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Power to make alternative payments

Part of Higher Education and Research Bill – in a Public Bill Committee at 3:15 pm on 13th October 2016.

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Photo of Paul Blomfield Paul Blomfield Shadow Minister (Exiting the European Union) 3:15 pm, 13th October 2016

I think this is the first opportunity I have had in this sitting to say what a delight it is to contribute with you in the Chair, Sir Edward. I will speak on new clauses 10 and 11 and say a few words on some of the other new clauses in the group.

We are in agreement on the objective of widening participation and new clause 10 seeks to strengthen the Government’s intention in driving forward widening participation by ensuring that changes that may be made in funding arrangements do not have consequences that cut against the drive of that policy. It requires the OFS to review the impact of any changes that have been made recently or that will be made in the future subsequent to the Bill. For example, on maintenance grants for poorer students, on which my hon. Friend the Member for Ashton-under-Lyne spoke powerfully, the Government will no doubt come up with a defence but there is a need to do some serious work looking at the impact of those changes.

I remember, as will other Members here, when the 2012 funding changes were introduced. In previous sittings the Minister has spoken about how they did not have the anticipated impact on widening participation, but he will also remember how his predecessor David Willetts and other Ministers said on occasion after occasion that one of the principles they could be proud of in the proposals was having maintenance grants for poorer students. Indeed, the Minister is willing to parade the numbers of students from disadvantaged homes participating in higher education, but if I were to accept the argument his predecessor made at face value, maintenance grants for poorer students must have played a significant part in achieving those numbers.

It is important that we carry out some serious research and put a responsibility on the office for students to carry out research on that change and on other changes to see how far they might pull the rug from under the feet of the Government’s intentions on widening participation. Another example is on disabled students allowance and the changes due in that area.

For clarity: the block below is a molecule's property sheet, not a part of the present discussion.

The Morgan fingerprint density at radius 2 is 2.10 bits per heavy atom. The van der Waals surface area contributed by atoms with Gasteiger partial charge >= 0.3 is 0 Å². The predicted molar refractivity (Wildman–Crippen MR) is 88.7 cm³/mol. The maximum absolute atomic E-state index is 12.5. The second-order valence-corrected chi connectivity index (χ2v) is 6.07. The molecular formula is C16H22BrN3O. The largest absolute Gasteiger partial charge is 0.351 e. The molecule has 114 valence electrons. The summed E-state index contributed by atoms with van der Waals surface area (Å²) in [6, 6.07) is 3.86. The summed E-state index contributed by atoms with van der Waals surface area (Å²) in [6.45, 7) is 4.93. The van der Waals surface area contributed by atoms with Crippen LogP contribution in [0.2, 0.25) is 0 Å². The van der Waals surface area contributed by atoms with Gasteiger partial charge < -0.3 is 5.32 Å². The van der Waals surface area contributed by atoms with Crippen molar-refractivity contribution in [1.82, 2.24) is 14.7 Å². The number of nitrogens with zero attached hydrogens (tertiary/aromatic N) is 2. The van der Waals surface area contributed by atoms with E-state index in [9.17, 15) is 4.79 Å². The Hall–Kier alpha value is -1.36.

The Minister has spoken previously of the introduction of maintenance loans for part-time students. I think that is a measure people would uniformly welcome, but we need to be sure those changes are sufficient to achieve the objectives of reversing the cliff-edge fall in part-time student numbers that followed the Government’s changes in 2012. It is absolutely clear from the way those numbers can be tracked that it was those funding changes that had that impact. I hope the proposals the Government are now bringing will reverse those changes, but we need to look at them, assess them and then put that responsibility on the office for students.

The introduction of sharia-compliant loans is a welcome move. We should also evaluate and make sure we got that right, and if we did not, we should change that policy. The amendment embeds looking at all of those sort of issues as they arise, evaluating them properly and making proper recommendations to Government into the responsibilities of the office for students, to ensure we achieve the objectives we all want to achieve on widening participation.

New clause 11 is really an extension of the arguments I made in an earlier debate about credit accumulation and transfer, which I know the Minister is supportive of in principle and which the Government are encouraging. Again, it tries to address the concerns over the fall-off in part-time student numbers. As I said a moment ago, we know that fall-off was heavily influenced by the changes in the funding arrangements. The Department for Business, Innovation and Skills, as it was then, commissioned YouGov last September to do some work entitled, “Perceptions of Part-Time Higher Education”. As the Minister knows, that work concluded that one of the leading barriers to engaging in part-time education for 33% of the people YouGov spoke to was financial issues relating to funding and fees. That affected those from socioeconomic groups C2, D and E much more so than those from the A, B and C1 groups, so it absolutely cuts across the Government’s objectives on widening participation.